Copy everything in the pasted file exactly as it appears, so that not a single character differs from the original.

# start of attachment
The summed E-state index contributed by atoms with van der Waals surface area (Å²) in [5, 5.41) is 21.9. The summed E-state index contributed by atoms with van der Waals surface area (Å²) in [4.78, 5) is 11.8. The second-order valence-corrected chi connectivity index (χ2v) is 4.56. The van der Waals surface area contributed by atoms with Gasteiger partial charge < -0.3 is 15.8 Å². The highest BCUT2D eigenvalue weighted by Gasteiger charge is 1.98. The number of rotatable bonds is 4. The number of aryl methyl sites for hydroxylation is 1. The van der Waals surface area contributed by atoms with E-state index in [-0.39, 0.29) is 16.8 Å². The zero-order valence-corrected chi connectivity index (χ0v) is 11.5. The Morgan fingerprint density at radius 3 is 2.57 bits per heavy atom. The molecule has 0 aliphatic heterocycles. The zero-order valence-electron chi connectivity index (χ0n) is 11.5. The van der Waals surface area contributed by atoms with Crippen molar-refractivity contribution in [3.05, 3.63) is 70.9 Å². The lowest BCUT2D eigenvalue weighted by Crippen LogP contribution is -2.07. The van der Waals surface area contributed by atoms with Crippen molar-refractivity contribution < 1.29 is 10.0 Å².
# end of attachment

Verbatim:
The summed E-state index contributed by atoms with van der Waals surface area (Å²) in [5, 5.41) is 21.9. The summed E-state index contributed by atoms with van der Waals surface area (Å²) in [4.78, 5) is 11.8. The second-order valence-corrected chi connectivity index (χ2v) is 4.56. The van der Waals surface area contributed by atoms with Gasteiger partial charge < -0.3 is 15.8 Å². The highest BCUT2D eigenvalue weighted by Gasteiger charge is 1.98. The number of rotatable bonds is 4. The number of aryl methyl sites for hydroxylation is 1. The van der Waals surface area contributed by atoms with E-state index in [-0.39, 0.29) is 16.8 Å². The zero-order valence-corrected chi connectivity index (χ0v) is 11.5. The Morgan fingerprint density at radius 3 is 2.57 bits per heavy atom. The molecule has 0 aliphatic heterocycles. The zero-order valence-electron chi connectivity index (χ0n) is 11.5. The van der Waals surface area contributed by atoms with Crippen molar-refractivity contribution in [3.05, 3.63) is 70.9 Å². The lowest BCUT2D eigenvalue weighted by Crippen LogP contribution is -2.07. The van der Waals surface area contributed by atoms with Crippen molar-refractivity contribution < 1.29 is 10.0 Å².